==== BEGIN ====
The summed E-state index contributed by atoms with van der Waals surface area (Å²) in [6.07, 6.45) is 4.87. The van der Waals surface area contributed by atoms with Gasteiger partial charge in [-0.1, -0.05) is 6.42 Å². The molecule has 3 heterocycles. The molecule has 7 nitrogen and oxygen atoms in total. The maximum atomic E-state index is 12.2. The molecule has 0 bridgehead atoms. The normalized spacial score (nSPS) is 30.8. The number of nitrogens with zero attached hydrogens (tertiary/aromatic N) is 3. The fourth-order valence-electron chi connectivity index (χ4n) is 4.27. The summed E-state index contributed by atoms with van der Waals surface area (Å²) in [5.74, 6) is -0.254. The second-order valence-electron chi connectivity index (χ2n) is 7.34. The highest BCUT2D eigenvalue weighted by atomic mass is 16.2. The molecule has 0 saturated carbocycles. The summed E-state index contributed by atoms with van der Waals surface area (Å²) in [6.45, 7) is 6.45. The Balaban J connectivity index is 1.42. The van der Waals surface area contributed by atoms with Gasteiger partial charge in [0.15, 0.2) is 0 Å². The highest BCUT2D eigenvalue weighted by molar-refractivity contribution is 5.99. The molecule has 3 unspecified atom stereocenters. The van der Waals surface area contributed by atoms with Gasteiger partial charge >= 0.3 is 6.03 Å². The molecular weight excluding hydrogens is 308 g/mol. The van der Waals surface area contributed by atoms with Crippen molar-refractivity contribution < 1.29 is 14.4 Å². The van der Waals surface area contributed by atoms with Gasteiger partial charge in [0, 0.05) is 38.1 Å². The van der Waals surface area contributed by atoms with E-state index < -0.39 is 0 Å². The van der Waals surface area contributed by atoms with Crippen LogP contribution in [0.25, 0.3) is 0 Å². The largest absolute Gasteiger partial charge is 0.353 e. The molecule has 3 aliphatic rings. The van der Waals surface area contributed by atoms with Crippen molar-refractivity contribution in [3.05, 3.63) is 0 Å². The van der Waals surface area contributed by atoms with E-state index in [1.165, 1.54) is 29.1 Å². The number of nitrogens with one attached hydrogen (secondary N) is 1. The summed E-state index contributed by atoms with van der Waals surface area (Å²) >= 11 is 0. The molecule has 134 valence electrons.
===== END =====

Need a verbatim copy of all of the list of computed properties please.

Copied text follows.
The summed E-state index contributed by atoms with van der Waals surface area (Å²) in [6.07, 6.45) is 4.87. The van der Waals surface area contributed by atoms with Gasteiger partial charge in [-0.1, -0.05) is 6.42 Å². The molecule has 3 heterocycles. The molecule has 7 nitrogen and oxygen atoms in total. The maximum atomic E-state index is 12.2. The molecule has 0 bridgehead atoms. The normalized spacial score (nSPS) is 30.8. The number of nitrogens with zero attached hydrogens (tertiary/aromatic N) is 3. The fourth-order valence-electron chi connectivity index (χ4n) is 4.27. The summed E-state index contributed by atoms with van der Waals surface area (Å²) in [5.74, 6) is -0.254. The second-order valence-electron chi connectivity index (χ2n) is 7.34. The highest BCUT2D eigenvalue weighted by atomic mass is 16.2. The molecule has 0 saturated carbocycles. The summed E-state index contributed by atoms with van der Waals surface area (Å²) in [6.45, 7) is 6.45. The Balaban J connectivity index is 1.42. The van der Waals surface area contributed by atoms with Gasteiger partial charge in [0.15, 0.2) is 0 Å². The highest BCUT2D eigenvalue weighted by molar-refractivity contribution is 5.99. The molecule has 3 unspecified atom stereocenters. The van der Waals surface area contributed by atoms with Gasteiger partial charge >= 0.3 is 6.03 Å². The molecular weight excluding hydrogens is 308 g/mol. The van der Waals surface area contributed by atoms with Crippen molar-refractivity contribution < 1.29 is 14.4 Å². The van der Waals surface area contributed by atoms with Gasteiger partial charge in [0, 0.05) is 38.1 Å². The van der Waals surface area contributed by atoms with E-state index < -0.39 is 0 Å². The van der Waals surface area contributed by atoms with Crippen LogP contribution in [0.25, 0.3) is 0 Å². The largest absolute Gasteiger partial charge is 0.353 e. The molecule has 3 aliphatic rings. The van der Waals surface area contributed by atoms with Crippen molar-refractivity contribution in [3.05, 3.63) is 0 Å². The van der Waals surface area contributed by atoms with E-state index in [1.165, 1.54) is 29.1 Å². The number of nitrogens with one attached hydrogen (secondary N) is 1. The summed E-state index contributed by atoms with van der Waals surface area (Å²) >= 11 is 0. The molecule has 134 valence electrons.